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Someone Please Save Shohei Ohtani From the Angels

Stephen Douglas
Shohei Ohtani in New York.
Shohei Ohtani in New York. / Sarah Stier/Getty Images

Shohei Ohtani is the most exciting thing to happen to baseball since Benny pickled The Beast. Ohtani is a modern day Babe Ruth, which seems like a big deal since Ruth is on the Mount Rushmore of larger than life mythical sports figures who actually existed. That's how awesome Ohtani looks right now.

He is a position player in the team's starting rotation. If he had pitched enough innings to qualify, his 1.180 WHIP would be 38th in all of baseball. His 12.4 K/9 would be sixth. His 2.58 ERA would be 16th, right in front of Trevor Bauer.

He's also a pitcher so good at hitting that he plays the field between starts. He's currently leading the AL in home runs and triples, a feat no one has pulled off since Jim Rice in 1978. Before that Mickey Mantle and Willie Mays both did it in 1955.

So how do we save him from toiling in obscurity with the Angels? Ohtani has one year remaining on his current deal and will then hit arbitration after the 2022 season. Following 2023, at 29 years-old, he will be a free agent. The Angels will certainly wish to keep him because he is good for business. They can give him a huge deal and try to keep him on the only MLB team that he's ever known. Or will some other team step in and rescue him from possibly spend his historic career with the Angels?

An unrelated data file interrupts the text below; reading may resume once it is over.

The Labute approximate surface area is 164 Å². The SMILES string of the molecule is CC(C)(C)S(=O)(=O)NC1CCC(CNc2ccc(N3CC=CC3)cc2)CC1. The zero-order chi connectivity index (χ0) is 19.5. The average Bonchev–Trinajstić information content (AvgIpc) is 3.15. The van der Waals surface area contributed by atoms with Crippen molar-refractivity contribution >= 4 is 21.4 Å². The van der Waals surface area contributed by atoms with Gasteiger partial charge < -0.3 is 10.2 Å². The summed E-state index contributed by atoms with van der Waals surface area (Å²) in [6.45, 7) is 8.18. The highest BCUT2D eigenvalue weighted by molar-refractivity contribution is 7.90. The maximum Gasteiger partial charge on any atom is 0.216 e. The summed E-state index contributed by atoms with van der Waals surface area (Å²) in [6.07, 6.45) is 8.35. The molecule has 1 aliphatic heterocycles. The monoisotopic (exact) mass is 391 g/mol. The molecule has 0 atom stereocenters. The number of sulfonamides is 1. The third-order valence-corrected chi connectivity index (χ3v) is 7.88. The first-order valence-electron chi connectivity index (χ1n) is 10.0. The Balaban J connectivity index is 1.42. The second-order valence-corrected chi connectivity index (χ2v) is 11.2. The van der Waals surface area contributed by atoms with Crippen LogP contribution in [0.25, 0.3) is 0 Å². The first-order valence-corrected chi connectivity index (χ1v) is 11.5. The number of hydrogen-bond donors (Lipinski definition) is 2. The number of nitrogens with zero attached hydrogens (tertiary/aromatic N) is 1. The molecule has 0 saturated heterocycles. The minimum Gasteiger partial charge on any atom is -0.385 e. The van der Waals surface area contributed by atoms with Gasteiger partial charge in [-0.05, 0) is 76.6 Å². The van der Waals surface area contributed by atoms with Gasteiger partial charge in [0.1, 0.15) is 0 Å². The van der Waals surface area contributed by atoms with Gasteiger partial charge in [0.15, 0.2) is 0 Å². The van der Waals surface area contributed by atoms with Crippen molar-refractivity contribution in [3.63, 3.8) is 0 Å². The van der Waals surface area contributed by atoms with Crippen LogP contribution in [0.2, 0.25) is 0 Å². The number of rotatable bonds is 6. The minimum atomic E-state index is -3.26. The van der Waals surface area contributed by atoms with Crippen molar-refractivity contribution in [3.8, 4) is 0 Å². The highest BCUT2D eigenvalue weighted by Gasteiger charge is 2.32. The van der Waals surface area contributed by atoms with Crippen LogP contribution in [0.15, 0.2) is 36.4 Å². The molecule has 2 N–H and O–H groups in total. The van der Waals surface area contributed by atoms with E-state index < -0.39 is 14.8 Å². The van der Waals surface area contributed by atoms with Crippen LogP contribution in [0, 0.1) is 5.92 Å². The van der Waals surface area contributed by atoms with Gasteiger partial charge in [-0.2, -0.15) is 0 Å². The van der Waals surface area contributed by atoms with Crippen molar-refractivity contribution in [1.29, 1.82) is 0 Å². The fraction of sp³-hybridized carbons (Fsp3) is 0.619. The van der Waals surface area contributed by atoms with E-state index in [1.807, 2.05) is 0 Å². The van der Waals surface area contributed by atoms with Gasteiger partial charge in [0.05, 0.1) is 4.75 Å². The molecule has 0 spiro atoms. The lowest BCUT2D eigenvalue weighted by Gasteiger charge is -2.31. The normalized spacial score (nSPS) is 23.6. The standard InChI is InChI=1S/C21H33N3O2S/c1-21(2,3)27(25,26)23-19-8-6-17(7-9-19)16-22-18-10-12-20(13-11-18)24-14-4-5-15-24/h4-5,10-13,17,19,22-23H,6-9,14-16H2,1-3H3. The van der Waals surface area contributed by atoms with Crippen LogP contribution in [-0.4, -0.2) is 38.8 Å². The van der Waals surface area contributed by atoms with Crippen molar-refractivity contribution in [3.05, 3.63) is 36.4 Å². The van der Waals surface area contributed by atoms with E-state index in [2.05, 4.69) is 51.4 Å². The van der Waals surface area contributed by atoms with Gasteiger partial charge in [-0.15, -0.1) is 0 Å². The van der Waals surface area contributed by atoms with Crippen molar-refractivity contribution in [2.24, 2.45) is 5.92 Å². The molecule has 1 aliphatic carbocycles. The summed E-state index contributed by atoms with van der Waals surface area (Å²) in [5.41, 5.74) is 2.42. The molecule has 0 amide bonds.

If Ohtani was doing something this amazing in the NBA, the first block of every debate show every single day would feature a conversation about the latest Ohtani trade rumor. Two years left on his deal? Would the Lakers give up LeBron for him?

And that's the thing. This is not a small market problem. We see all his highlights, very nearly in real time, thanks to the Internet. We can watch his games on MLB Extra Innings when blackouts don't apply. If anyone wants to put him in a national ad campaign or get him a cameo on a television show or in a movie someone just needs to hop on The 5. This isn't about him being a hidden gem.

This is about him wasting his career like Mike Trout. While Trout has put together a Hall of Fame career, he's been in the postseason just once in 2014. The Angels were swept. Trout's postseason legacy is literally a small sample size. Trout is a Hall of Famer, but will he ever be a legend?

I know it's the exact kind of semantic quibbling that I hate, but as Babe Ruth himself once said, "Heroes live forever, legends never die." Yeah, it's a cheesy line from a kids movie, but it's kind of true in baseball. Will anyone remember Trout as fondly as people in Boston remember David Ortiz or how fans remember somebody like Justin Turner across town? Is that what we want for Ohtani? Is it what he wants? The Angels better hope so.

The Angels are currently in fourth place in the AL West and eight games out of the Wild Card with multiple teams ahead of them in line. To put it politely, this is about as good as things will get in Anaheim. This is his third season in LA and they've finished in 4th place every year.

Any team lining up for Ohtani's free agency pitch in 2023 would be wise to start making offers for him now. He just needs to be somewhere that is going to compete. Somewhere he can get in the postseason on a regular basis and show off all these awesome things on baseball's biggest stage. Is that too much to ask? We know it is for the Angels based on a decade of irrelevance with a perennial MVP in Mike Trout. Let's not wait around and find out.